tholic should not give us reasons for submitting to his Church-which, perhaps, is the safest course, and, some will say, the course generally adopted; or, that, though he gives us reasons, he should at the same time tell us that they are not submitted to our judgment, and that we are to believe them without judging of them! The difficulty is well put in one of the 'Cautions for the Times.' The author 'But says, the point which Roman Catholics love most to dwell on is the weakness of private judgment, which they represent as a prevailing reason why we should rather give ourselves up to the direction of an infallible guide. Before a man can rationally judge that he should submit his judgment in other things to the Church of Rome, he must first have judged: 1. That there is a God; 2. That Christianity comes from God; 3. That Christ has promised to give an infallible authority in the Church; 4. That such authority resides in the Church of Rome. Now, to say that men who are competent to form sound judgments upon these points, are quite incompetent to form sound judgments about any other matters in religion, is very like saying, that men may have sound judg ments of their own before they enter the Church of Rome, but that they lose all sound judgment entirely, from the moment they enter it.' *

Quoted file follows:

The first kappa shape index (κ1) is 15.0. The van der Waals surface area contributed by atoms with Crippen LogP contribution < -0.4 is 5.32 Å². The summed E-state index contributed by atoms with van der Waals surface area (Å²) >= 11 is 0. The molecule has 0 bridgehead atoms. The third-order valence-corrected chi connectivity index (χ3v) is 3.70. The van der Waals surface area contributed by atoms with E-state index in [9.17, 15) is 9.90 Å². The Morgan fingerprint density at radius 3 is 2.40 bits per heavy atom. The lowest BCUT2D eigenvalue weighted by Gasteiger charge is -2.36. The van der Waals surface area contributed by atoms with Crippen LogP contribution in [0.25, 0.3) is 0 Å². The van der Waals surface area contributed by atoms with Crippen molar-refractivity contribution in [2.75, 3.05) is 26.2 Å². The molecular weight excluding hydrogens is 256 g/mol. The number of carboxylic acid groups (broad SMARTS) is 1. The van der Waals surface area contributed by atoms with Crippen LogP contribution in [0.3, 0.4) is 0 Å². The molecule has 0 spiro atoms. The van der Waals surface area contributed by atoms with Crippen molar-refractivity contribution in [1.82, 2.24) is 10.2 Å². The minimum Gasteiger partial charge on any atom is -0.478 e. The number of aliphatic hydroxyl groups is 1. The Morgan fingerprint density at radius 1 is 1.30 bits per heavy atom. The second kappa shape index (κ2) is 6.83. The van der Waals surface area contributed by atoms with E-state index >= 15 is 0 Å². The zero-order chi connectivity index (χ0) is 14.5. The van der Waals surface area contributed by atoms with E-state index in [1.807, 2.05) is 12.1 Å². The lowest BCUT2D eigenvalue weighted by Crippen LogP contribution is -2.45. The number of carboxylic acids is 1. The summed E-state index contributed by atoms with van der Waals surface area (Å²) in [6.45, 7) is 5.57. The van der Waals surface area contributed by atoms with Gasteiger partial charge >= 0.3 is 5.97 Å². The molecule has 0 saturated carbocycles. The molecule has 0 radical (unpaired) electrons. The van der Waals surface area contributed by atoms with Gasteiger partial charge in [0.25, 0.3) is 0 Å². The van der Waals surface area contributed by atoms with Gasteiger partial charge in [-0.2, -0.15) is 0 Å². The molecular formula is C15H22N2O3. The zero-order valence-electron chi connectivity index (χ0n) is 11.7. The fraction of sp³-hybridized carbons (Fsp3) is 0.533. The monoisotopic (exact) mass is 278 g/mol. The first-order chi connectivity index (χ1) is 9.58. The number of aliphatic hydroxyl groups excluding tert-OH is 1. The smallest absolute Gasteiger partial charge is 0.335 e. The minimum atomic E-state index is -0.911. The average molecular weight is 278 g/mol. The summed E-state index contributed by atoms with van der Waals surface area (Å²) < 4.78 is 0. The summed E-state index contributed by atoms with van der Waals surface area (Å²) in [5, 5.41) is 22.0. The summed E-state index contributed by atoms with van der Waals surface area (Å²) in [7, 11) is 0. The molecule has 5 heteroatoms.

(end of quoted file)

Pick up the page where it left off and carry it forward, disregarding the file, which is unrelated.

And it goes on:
* The Cautions for the Times' are well worthy of the attention, not only of Protestants, as a quiet, lucid, pithy statement of the principal difficulties on which they must seek the aid of the Roman Catholic Church, if they are ever to be converted at all, but of Roman Catholics themselves. The latter will there be enabled precisely to ascertain the perplexities in which their anticipated proselytes are at present involved, and will be qualified to shape their course accordingly. The extreme cheapness of these Tracts brings them within the reach of every one; and the candour and ability with which they are written ought to secure for them a very extensive circulation.